Hezbollah and the Simplistic School of Counterterrorism
The simplistic view tends to disregard the circumstances leading to the use of terrorism and to the emergence of groups that have used the tactic. Hezbollah was born in the early 1980s in the midst of a civil war in Lebanon. A major cause of both the war and the birth of the group was strong sentiment among Lebanon’s growing Shia population that it was underprivileged and unfairly underrepresented in Lebanese politics. A more immediate circumstance underlying the emergence of Hezbollah was Israel’s invasion of Lebanon in 1982. The invasion was intended to chase the Palestine Liberation Organization to the ends of the earth—or at least to Tunisia, to which it decamped. A salient episode in the Israeli military expedition was the Sabra and Shatila massacre, in which Israel’s army aided its Phalangist militia allies in the slaughter of hundreds and probably thousands of civilians, including Palestinian refugees and Lebanese Shia—Hezbollah’s constituency. Any reference to Hezbollah’s hostility toward Israel needs to recall these events for a full understanding.
Hezbollah terrorism against U.S. interests consisted of opposition to a foreign military presence. This was the case with the anti-U.S. terrorism in Lebanon in the 1980s (following a U.S. military intervention there, which came after the Israeli intervention), as well as with the one later attack against U.S. forces in which Hezbollah played a role: the bombing of Khobar Towers in Saudi Arabia in 1996. These events are consistent with Robert Pape's research finding that suicide bombings are motivated by opposition to the presence of foreign military forces. It is not consistent with any notion that Hezbollah is determined to kill Westerners or to attack U.S. interests in perpetuity.
Failure to take into account the actual motivations, methods, objectives, and standing of a group such as Hezbollah leads to poor policy on problems that involve such groups. It leads to lack of awareness of how others perceive such groups and thus to what is or is not feasible as a U.S. policy objective. These patterns are reflected in much of what is said in the United States about Hezbollah’s most important ally, Iran. “Number one state sponsor of terrorism” is part of the litany of labels that routinely are affixed to Iran in American discourse. But consult the State Department’s official justification for continuing to designate Iran as a state sponsor, and the gruel one sees is thinner than the discourse would suggest. Most important, it is hard to see feasible changes from any Iranian regime that really did not want to be a state sponsor of terrorism. Much of what is in the U.S. official statement reflects history, which cannot be changed. Much of it involves Iran’s support, along with Russia, for the incumbent regime in Syria against a rebellion in which terrorist groups have played prominent roles. And much of it involves nonstate groups with which Iran does business, and especially its most important nonstate ally, Lebanese Hezbollah.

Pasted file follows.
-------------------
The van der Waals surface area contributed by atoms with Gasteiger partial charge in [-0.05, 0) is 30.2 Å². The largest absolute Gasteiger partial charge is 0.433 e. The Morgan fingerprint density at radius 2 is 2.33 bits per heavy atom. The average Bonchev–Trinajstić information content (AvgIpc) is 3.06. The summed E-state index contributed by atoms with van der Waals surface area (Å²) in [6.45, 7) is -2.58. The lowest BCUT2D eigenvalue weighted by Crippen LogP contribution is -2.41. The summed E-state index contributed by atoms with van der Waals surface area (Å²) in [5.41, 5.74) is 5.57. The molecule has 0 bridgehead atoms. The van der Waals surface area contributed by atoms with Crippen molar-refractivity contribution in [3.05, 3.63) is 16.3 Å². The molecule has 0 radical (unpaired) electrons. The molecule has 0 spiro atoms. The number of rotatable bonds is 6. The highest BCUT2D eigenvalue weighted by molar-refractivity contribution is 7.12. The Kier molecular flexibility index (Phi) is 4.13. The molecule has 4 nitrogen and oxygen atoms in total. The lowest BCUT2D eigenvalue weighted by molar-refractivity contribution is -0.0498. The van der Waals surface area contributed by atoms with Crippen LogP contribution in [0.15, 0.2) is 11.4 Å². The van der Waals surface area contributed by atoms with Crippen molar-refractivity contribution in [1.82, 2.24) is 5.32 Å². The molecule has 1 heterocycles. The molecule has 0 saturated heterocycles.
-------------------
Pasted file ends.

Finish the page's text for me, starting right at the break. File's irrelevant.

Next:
Whether we like it or not, Hezbollah is a well-established political actor in Lebanon, with its participation in Hariri’s government being part of that position. Most other political actors in Lebanon, even the group’s rivals, consider Hezbollah to be a legitimate and established actor that is here to stay, as do many other political actors elsewhere in the region. There is no way any Iranian regime would abandon its relationship with the group, which Iran sees as a major defender of Shia interests, let alone to try to justify to its Iranian constituents such a move as necessary to fight terrorism.
There cannot be, nor should there be, any forgiving or forgetting what Hezbollah did to Americans in the 1980s. The bombing of the Marine Corps barracks in Beirut in 1983 was, until 9/11, the deadliest terrorist attack ever against U.S. citizens. But not forgetting and not forgiving does not imply adopting the simplistic approach toward any group that is on our terrorist list.
The current arrangements in Lebanon are probably the least bad way to keep that country from succumbing to full-scale civil war of the sort that afflicted it in the past and that afflicts Syria today. Prime Minister Hariri put it this way: “My job and my task as prime minister of Lebanon is to shield Lebanon from any instability like in Syria or Iraq or any other country that surrounds us. . . The political positions between us and Hezbollah are very well known. They don’t agree on my policies, and I don’t agree on their policies. But when it comes for the sake of the country, for the economy, how to handle those 1.5 million refugees, how to handle the stability, how to handle the governing our country, we have to have some kind of understanding, otherwise we would be like Syria. So, for the sake of the stability of Lebanon, we agree on certain things.”